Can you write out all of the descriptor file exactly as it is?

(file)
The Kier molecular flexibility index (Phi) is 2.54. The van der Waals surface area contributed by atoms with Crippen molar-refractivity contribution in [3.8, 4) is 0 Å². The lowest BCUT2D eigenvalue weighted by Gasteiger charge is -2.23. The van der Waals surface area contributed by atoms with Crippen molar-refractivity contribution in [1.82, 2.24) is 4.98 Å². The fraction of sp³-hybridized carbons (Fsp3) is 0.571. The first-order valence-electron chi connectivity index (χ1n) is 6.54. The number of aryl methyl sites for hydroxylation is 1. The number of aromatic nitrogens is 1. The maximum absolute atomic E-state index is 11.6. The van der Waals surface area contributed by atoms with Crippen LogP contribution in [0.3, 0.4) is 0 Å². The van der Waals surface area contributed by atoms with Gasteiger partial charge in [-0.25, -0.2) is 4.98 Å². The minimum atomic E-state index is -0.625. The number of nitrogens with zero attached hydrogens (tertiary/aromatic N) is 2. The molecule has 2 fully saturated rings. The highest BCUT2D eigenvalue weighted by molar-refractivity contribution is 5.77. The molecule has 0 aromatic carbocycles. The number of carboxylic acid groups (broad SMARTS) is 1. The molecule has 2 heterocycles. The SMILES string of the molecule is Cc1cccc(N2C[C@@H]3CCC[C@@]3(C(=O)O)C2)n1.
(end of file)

The Kier molecular flexibility index (Phi) is 2.54. The van der Waals surface area contributed by atoms with Crippen molar-refractivity contribution in [3.8, 4) is 0 Å². The lowest BCUT2D eigenvalue weighted by Gasteiger charge is -2.23. The van der Waals surface area contributed by atoms with Crippen molar-refractivity contribution in [1.82, 2.24) is 4.98 Å². The fraction of sp³-hybridized carbons (Fsp3) is 0.571. The first-order valence-electron chi connectivity index (χ1n) is 6.54. The number of aryl methyl sites for hydroxylation is 1. The number of aromatic nitrogens is 1. The maximum absolute atomic E-state index is 11.6. The van der Waals surface area contributed by atoms with Crippen LogP contribution in [0.3, 0.4) is 0 Å². The van der Waals surface area contributed by atoms with Gasteiger partial charge in [-0.25, -0.2) is 4.98 Å². The minimum atomic E-state index is -0.625. The number of nitrogens with zero attached hydrogens (tertiary/aromatic N) is 2. The molecule has 2 fully saturated rings. The highest BCUT2D eigenvalue weighted by molar-refractivity contribution is 5.77. The molecule has 0 aromatic carbocycles. The number of carboxylic acid groups (broad SMARTS) is 1. The molecule has 2 heterocycles. The SMILES string of the molecule is Cc1cccc(N2C[C@@H]3CCC[C@@]3(C(=O)O)C2)n1.